A mistake that left tens of thousands of dollars in debt – that’s how Andrea Peel, a 40-year-old South African migrant now living in Sydney, describes her experience with Centrelink.
- Australians with an immigrant background frustrated by confusing correspondence with Centrelink
- Some pay off debts they don’t fully understand
- Supporters have described Centrelink communication as a ‘foreign language’
In 2018, she received a letter saying her childcare subsidy payment had been overpaid for almost two years.
“I basically got a letter saying we owed almost $30,000 for failing to say I was in a relationship,” Ms Peel said.
Ms Peel said she sent documents to Centrelink showing she moved in with her partner in 2016, along with a marriage certificate when they married a year later.
Centrelink told him he never received those details.
Unfamiliar with the system and after her request for a review of the charge was denied, Ms Peel began to repay what she owed.
“I didn’t feel like I had a choice,” she said.
After nearly paying off her debt, in May this year Ms Peel received two more letters from Centrelink – she still owed $3,300.
She still doesn’t know why.
“They [Centrelink] don’t give you answers, they just say you were overpaid.”
Ms Peel contacted the Welfare Rights Centre, a community legal center based in Sydney, to find a way to appeal her decisions.
Lead attorney Daniel Turner said the center received several cases a day involving vague Centrelink communications, which he likened to a “foreign language”.
“The system does not adapt and respond to specific needs such as cultural and linguistic needs of Centrelink customers,” he said.
Mr Turner said people can be stressed and confused when appealing Centrelink decisions.
“When they didn’t live in Australia or were born overseas, they were afraid of their own government, so it takes a while to get them to a position where we can get some basic instruction. “, did he declare.
Khatema*, a 22-year-old Afghan immigrant, also contacted the Welfare Rights Center after struggling to understand Centrelink’s communication.
In 2021, after the reintroduction of Centrelink’s newly arrived resident waiting period, her youth allowance was suspended.
The Newly Arrived Resident Waiting Period is the time spent in Australia as a resident before someone can claim Centrelink payments. The wait can be up to four years, but was suspended at the start of the COVID-19 pandemic.
Khatema contacted Centrelink and was told that her payment could not resume until she served the remainder of the waiting period.
She thinks that under Centrelink rules as a dependent of a refugee, the waiting period should not apply.
“It was difficult for me to say what I wanted, because my English is not very good, but I knew what my rights were,” Khatema said.
“We can’t solve our problems and say our feelings the way we want in our language.”
As frustrating as her experience was, Ms. Peel feels lucky because she speaks good English.
“If you don’t speak English, receiving a letter like that, I can imagine how difficult it would be.”
“We need to reshape service delivery”
Mohammad Al-Khafaji, CEO of the Federation of Ethnic Community Councils of Australia, said many people with a migrant background give up trying to understand their situation with Centrelink.
“We have to understand that a lot of these people have fled from countries where interacting with the government is a scary concept and if they don’t comply there are repercussions,” he said.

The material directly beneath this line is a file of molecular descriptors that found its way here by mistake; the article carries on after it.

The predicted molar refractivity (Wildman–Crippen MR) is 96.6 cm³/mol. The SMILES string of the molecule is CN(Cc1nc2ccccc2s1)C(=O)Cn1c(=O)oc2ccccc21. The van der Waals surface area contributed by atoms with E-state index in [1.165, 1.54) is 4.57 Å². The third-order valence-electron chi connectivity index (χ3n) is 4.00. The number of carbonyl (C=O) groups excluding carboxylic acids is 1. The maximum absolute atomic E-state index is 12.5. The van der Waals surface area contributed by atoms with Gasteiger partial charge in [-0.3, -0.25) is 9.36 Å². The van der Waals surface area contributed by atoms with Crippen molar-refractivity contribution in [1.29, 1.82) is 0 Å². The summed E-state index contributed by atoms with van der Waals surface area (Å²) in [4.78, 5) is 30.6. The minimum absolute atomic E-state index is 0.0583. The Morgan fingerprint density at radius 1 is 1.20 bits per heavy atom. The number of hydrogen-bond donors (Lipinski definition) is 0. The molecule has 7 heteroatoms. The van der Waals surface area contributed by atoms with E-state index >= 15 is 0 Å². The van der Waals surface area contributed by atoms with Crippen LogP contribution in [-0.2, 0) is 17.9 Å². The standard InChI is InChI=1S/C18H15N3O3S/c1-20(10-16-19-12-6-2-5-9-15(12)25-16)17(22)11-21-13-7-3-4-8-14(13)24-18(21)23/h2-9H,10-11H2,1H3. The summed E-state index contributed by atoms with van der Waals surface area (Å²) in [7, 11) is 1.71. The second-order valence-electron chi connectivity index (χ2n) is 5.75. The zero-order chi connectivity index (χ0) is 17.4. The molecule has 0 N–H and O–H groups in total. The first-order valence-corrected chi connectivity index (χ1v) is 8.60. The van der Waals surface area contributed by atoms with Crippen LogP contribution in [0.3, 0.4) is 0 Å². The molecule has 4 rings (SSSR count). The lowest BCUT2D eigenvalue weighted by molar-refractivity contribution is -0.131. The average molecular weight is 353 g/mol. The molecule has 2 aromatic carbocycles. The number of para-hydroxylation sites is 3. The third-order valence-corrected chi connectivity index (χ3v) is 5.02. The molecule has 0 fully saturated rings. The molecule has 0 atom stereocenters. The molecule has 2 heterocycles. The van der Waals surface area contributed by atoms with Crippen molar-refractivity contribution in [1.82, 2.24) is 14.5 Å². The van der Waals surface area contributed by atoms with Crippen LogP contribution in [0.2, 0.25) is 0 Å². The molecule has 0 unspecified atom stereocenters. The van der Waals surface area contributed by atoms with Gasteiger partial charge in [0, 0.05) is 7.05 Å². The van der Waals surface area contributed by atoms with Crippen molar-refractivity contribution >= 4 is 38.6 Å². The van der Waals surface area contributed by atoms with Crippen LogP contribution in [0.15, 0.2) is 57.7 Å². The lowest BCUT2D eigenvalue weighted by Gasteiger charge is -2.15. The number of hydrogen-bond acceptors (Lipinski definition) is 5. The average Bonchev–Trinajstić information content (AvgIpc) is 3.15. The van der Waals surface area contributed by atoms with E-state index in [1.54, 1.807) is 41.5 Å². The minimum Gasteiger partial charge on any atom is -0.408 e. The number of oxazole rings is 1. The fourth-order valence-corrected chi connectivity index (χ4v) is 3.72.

Mr Al-Khafaji said more needed to be done to ensure government services are inclusive for all Australians.
“We are becoming more multicultural than less. Policy makers and bureaucrats need to rethink the way they think with service delivery,” he said.
“It will make a big difference in how vulnerable communities and minority communities are included in the delivery of government services.”
Mr Al-Khafaji said most of the time, migrant parents rely on their English-speaking children to try to find information.
Melbourne-based Gulden Kanmaz is a primary school teacher who teaches English as an additional language and helps her Turkish-Australian family understand Centrelink communication.
Ms. Kanmaz helps her parents by clarifying the information written on the letters.
“I even had to read the forms a few times myself just to get going… ‘Is that exactly what they mean?’
“Formulation can sometimes be quite difficult,” she said.
Ms. Kanmaz said the school she teaches at had impressive results in translating letters into multiple languages.
She would like to see Centrelink do the same.
“It would be fantastic if the letters could be translated into the (recipient’s) language. So, you know, get the English copy along with, say, the Turkish or Arabic copy.”
“You feel like you’re going nowhere”
Services Australia, the government agency responsible for Centrelink, said in a statement that it was committed to communicating clearly with participants.
“We know how important it is for people from diverse cultural and linguistic backgrounds to have the support they need to interact with Services Australia,” Chief Executive Hank Jongen said.
Services Australia offers multilingual telephone service, community multicultural service workers and interpreters for more than 200 languages and dialects, he said.
“We recognize that people have different levels of literacy, which is why we provide and encourage the use of interpreters to help people fully understand their rights and obligations.
“If anyone doesn’t understand a letter they’ve received or has questions about a payment or service, we encourage them to contact us directly first.”
But Ms Peel thinks there are more problems than just difficulties with the language.
The culture also needs to change, she said, so those looking for answers feel like Centrelink really wants to help.
“I just feel like a number…there’s no human connection. It’s just ‘You owe us’, and that’s it.”
*name has been changed